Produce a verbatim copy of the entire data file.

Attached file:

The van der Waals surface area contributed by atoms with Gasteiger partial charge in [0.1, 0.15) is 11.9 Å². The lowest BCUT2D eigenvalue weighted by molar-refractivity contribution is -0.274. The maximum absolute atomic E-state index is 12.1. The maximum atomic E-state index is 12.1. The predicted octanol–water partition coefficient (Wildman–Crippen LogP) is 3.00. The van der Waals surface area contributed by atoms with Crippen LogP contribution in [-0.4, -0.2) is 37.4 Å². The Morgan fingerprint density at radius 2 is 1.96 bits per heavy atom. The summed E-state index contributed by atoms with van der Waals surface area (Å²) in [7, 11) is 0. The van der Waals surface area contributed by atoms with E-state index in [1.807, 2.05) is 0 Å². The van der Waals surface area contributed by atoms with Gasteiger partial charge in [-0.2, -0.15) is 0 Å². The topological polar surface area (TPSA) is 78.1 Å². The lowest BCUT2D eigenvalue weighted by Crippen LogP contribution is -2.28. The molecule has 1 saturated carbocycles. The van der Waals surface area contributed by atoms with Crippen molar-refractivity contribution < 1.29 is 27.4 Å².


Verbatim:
The van der Waals surface area contributed by atoms with Gasteiger partial charge in [0.1, 0.15) is 11.9 Å². The lowest BCUT2D eigenvalue weighted by molar-refractivity contribution is -0.274. The maximum absolute atomic E-state index is 12.1. The maximum atomic E-state index is 12.1. The predicted octanol–water partition coefficient (Wildman–Crippen LogP) is 3.00. The van der Waals surface area contributed by atoms with Crippen LogP contribution in [-0.4, -0.2) is 37.4 Å². The Morgan fingerprint density at radius 2 is 1.96 bits per heavy atom. The summed E-state index contributed by atoms with van der Waals surface area (Å²) in [7, 11) is 0. The van der Waals surface area contributed by atoms with E-state index in [1.807, 2.05) is 0 Å². The van der Waals surface area contributed by atoms with Gasteiger partial charge in [-0.2, -0.15) is 0 Å². The topological polar surface area (TPSA) is 78.1 Å². The lowest BCUT2D eigenvalue weighted by Crippen LogP contribution is -2.28. The molecule has 1 saturated carbocycles. The van der Waals surface area contributed by atoms with Crippen molar-refractivity contribution < 1.29 is 27.4 Å².